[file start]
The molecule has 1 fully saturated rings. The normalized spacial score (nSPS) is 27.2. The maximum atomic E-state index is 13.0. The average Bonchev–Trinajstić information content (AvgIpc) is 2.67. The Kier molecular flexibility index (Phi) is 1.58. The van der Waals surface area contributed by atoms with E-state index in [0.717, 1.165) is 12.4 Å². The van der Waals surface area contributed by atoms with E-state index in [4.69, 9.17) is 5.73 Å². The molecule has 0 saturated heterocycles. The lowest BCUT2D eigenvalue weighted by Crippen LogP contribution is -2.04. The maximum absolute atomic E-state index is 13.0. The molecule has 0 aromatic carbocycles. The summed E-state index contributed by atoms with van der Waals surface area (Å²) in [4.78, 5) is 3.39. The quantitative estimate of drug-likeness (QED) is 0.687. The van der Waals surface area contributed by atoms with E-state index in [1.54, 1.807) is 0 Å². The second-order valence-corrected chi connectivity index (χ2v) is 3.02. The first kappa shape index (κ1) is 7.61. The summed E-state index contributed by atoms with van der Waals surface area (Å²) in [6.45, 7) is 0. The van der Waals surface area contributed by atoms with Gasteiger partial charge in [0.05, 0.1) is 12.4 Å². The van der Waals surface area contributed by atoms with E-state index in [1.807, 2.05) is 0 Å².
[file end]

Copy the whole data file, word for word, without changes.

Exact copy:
The molecule has 1 fully saturated rings. The normalized spacial score (nSPS) is 27.2. The maximum atomic E-state index is 13.0. The average Bonchev–Trinajstić information content (AvgIpc) is 2.67. The Kier molecular flexibility index (Phi) is 1.58. The van der Waals surface area contributed by atoms with E-state index in [0.717, 1.165) is 12.4 Å². The van der Waals surface area contributed by atoms with E-state index in [4.69, 9.17) is 5.73 Å². The molecule has 0 saturated heterocycles. The lowest BCUT2D eigenvalue weighted by Crippen LogP contribution is -2.04. The maximum absolute atomic E-state index is 13.0. The molecule has 0 aromatic carbocycles. The summed E-state index contributed by atoms with van der Waals surface area (Å²) in [4.78, 5) is 3.39. The quantitative estimate of drug-likeness (QED) is 0.687. The van der Waals surface area contributed by atoms with E-state index in [1.54, 1.807) is 0 Å². The second-order valence-corrected chi connectivity index (χ2v) is 3.02. The first kappa shape index (κ1) is 7.61. The summed E-state index contributed by atoms with van der Waals surface area (Å²) in [6.45, 7) is 0. The van der Waals surface area contributed by atoms with Gasteiger partial charge in [0.05, 0.1) is 12.4 Å². The van der Waals surface area contributed by atoms with E-state index in [1.807, 2.05) is 0 Å².